A post at RealClimate introduces a new app, which enables the user to take a detailed look at climate data. It also raises the age-old and oft confusing issue, just what is “climate” anyway? I’ll begin the new year with my own definition, in the hope that I can impart to all the knowledge of what climate really is.
The RealClimate post author (Rasmus Benestad) defines it this way:
For many people, “climate” may seem to be an abstract concept. I have had many conversations about climate, and then realised that people often have different interpretations. In my mind, climate is the same as weather statistics (which I realise can be quite abstract to many).
Frankly, I consider that a damn good definition, essentially the same as my own:
Climate is the probability density function of weather.
The catchy way I like to say it is:
Climate is the odds. Weather is the roll of the dice.
I notice that both Rasmus Benestad and I can (and probably have more than once) write “weather statitstics” to mean the full probability structure: the odds, all the odds, and nothing but the odds — then be surprised because someone thinks that it “implies average weather.” Not an idiot, mind you, but someone who knows that climate change is so much more than just a change of the average, maybe is even keenly aware of how the change in extreme events is one of the crucial aspects. What we have here, is failure to communicate.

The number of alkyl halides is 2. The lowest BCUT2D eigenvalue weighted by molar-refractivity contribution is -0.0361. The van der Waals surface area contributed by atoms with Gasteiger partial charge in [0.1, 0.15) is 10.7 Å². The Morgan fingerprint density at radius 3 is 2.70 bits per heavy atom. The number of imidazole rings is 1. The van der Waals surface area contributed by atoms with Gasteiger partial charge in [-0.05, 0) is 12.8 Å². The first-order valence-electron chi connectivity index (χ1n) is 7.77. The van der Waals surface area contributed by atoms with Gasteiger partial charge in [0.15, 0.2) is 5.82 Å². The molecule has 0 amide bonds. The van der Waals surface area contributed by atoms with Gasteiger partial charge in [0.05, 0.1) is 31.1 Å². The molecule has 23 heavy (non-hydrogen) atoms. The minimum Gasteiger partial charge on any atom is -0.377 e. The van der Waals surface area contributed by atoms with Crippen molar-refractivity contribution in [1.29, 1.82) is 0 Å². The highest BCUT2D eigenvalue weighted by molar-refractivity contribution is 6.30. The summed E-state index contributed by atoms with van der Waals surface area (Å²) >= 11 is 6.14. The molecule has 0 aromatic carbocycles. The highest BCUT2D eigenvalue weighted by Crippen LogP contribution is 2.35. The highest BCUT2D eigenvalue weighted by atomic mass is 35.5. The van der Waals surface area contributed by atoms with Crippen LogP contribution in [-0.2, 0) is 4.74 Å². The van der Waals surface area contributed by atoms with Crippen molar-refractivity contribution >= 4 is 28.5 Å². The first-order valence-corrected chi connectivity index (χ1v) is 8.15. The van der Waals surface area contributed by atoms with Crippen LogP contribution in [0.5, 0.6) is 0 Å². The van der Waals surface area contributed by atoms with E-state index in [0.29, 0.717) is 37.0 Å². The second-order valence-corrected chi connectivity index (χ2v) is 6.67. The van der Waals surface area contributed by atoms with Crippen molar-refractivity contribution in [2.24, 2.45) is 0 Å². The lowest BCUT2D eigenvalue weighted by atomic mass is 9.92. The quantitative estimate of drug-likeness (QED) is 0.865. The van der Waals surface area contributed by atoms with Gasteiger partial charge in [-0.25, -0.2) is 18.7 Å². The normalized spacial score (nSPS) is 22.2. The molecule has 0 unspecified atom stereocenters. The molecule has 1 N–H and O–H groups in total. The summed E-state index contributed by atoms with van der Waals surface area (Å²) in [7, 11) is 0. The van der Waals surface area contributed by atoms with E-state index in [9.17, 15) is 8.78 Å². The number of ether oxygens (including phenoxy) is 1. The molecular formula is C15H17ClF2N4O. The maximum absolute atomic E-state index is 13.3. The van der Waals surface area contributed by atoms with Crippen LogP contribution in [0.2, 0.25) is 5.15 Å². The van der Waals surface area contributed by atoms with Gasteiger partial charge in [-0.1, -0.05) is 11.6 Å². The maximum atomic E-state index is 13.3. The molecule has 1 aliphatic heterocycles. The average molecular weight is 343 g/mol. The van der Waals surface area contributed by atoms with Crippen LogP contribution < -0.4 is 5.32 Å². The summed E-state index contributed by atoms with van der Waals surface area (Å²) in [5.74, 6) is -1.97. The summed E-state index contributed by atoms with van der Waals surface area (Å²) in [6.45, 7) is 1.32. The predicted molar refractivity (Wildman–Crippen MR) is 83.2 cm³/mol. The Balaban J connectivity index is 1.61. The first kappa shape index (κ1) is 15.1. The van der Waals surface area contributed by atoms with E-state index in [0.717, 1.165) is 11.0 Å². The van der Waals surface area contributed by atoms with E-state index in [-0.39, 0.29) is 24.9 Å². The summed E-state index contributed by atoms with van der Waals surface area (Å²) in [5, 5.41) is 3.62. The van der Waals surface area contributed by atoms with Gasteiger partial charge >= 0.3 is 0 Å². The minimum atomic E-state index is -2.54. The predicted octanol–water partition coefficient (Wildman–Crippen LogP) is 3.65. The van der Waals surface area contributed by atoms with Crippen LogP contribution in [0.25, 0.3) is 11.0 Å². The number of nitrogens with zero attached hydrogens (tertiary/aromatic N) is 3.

Because a reader objects, saying
To my mind you fell at the first fence. You wrote:
“In my mind, climate is the same as weather statistics (which I realise can be quite abstract to many).”
to me that implies average weather, which is what most meteorologist believe. But the dangers of climate change are not that the temperature will rise by 1.5C on average. The danger is from the more extreme events caused by the temperature rise, which will lead to wild fires and heat waves. The average rise in sea level of 10cm will not flood many places. It is the the storm surges 10cm higher which will cause disaster, just as it did in New Orleans. If sea level had only risen by the average, New Orleans would never have been flooded.
I don’t agree that weather statistics “implies average weather” to the exclusion of “the more extreme events.” I think it specifically includes the entire change of probabilities, which is why we call it “weather statistics” rather than just “average weather.” Certainly the average is the most prominent, one could even say most important, single statistic, but there are lots and lots of others which capture those extreme events.
But when intelligent people equate “weather statistics” with “average weather,” we can have failure to communicate. We need to stop calling it “weather statistics” and use a better description. The one I like is, “the odds” — it’s much friendlier and more familiar than “probability density function.”